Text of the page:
Herbaceous border

Local Nursery Visit

Group of people

Some of our members on a visit to the WILGROW NURSERY at Quaking Houses, near Stanley, Co. Durham, at the kind invitation of Mr John Williams, the owner of the nursery.

Group of people

Our members discussing the facilities and plants during an enjoyable and informative day out, at Quaking Houses.

The National Geranium Collection

In July 2009 some of our members, in conjunction with members from Snods Edge Garden Club visited the home of the National Geranium Collection, at Frosterley House, Frosterley, Co. Durham.

All photographs in this visit by kind permission of Mr David Plumridge.

Entrance sign

Frosterley House

The Home of the National Geranium Collection.

Front Door of Frosterley House

The visiting gardening enthusiasts

Group of people-talking

Members of both Derwentside Gardening Club, and Snods Edge Garden Club were greeted by their host on arrival at Frosterley House, --before strolling around the garden discussing the plants....

People talking about the plants

Plants in a border

And admiring the borders.

Luxuriant plantings

Luxuriant plantings everywhere.

Plants in a border

And a view across the geranium beds.

Stone dog kennel

And finally, a real rarity!!!

What you see here is a 'Stone Dog Kennel', and believe it or not, it's actually a LISTED BUILDING.

Isn't it a strange world?

A Visit to Alnwick Garden

On June 4th 2011, some of our members paid a most enjoyable visit to the celebrated Alnwick Garden. Here are just a few photographs taken during that visit, starting with the first thing you see on arrival, the Grand Cascade. (A video record of this visit is available here.

The Grand Cascade

Followed by a reverse view from the top of the Grand Cascade, looking back down toward the reception area and restaurant.

Reverse View of the Grand Cascade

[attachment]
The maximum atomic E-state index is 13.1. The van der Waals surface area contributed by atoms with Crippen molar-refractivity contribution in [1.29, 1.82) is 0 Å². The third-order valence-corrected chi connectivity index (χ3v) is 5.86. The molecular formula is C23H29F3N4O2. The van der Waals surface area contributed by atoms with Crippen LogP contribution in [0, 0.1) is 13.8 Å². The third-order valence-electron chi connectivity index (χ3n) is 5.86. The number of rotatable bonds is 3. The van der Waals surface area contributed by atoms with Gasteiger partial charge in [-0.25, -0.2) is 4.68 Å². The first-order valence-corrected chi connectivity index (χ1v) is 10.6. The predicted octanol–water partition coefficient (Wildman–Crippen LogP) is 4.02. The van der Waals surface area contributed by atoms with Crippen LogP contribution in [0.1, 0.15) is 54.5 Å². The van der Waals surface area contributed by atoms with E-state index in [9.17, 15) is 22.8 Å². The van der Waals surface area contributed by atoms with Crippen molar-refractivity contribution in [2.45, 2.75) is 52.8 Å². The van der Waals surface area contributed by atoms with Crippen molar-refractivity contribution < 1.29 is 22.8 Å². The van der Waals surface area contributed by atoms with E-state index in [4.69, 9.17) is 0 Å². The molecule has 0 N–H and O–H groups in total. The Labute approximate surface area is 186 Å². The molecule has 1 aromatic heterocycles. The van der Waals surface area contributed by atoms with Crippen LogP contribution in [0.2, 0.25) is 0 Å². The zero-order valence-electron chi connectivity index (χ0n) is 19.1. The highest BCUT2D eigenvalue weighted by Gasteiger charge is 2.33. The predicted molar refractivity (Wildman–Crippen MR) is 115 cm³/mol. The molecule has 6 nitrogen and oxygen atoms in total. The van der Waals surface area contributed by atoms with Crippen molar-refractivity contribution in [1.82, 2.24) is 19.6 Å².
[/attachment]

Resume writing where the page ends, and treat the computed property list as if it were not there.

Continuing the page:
The Cascade water jets in action

Showing the Cascade water jets in action,

And another of the many exciting water features in the garden.

One of the water features.

The Rose Garden

In the Rose Garden, pathways below pergolas swathed in roses, honeysuckles and clematis, lead through tumbling masses of fragrant roses, a mixture of climbing, shrub, old and English varieties. There are more than 3000 David Austin Roses, including the well known 'Just Joey', 'Jude the Obscure', and 'Gertrude Jeckyll', plus the rose specially bred by David Austin to celebrate the creation of the Alnwick Garden, 'The Alnwick Rose'.

Photo of the rose 'Just Joey'
Photo of the rose 'Jude the Obscure'
Photo of the rose 'Gertrude Jekyll'
Photo of the rose 'The Alnwick Rose'

There are of course, far too many varieties to name individually, but I've included a few more for your enjoyment.

Deep red rose
Lilac rose
Yellow pillar rose
White rose
Pink moss rose
Shrub rose
Pink floribunda rose
Yellow shrub rose
Pink floribunda
Pink climbing rose

And a couple of changes of species and colour

This is such an delicate shade, don't you think

Another change

One of the colourful primulas, just coming to the end of their flowering.

One last change.

One of the many colourful hardy geraniums on show.

The Old Keep

One of the ancient keeps, dating back to to the days of the regular skirmishes between the English and the Scots that occurred in this area.

The Deadliest Part of the Garden

The entrance gate to the (im)famous Poison Garden, where each and every plant can kill. Everything in here must be treated with the utmost respect, and visitors are warned NOT to touch any of the plants.

Our final destination was the famous Alnwick Garden Treehouse.

The enormous and beautifully crafted treehouse is built from Canadian Cedar, Scandanavian Redwood, and English and Scots Pine. It's set high in a copse of mature lime trees, and looks as if it's been there forever.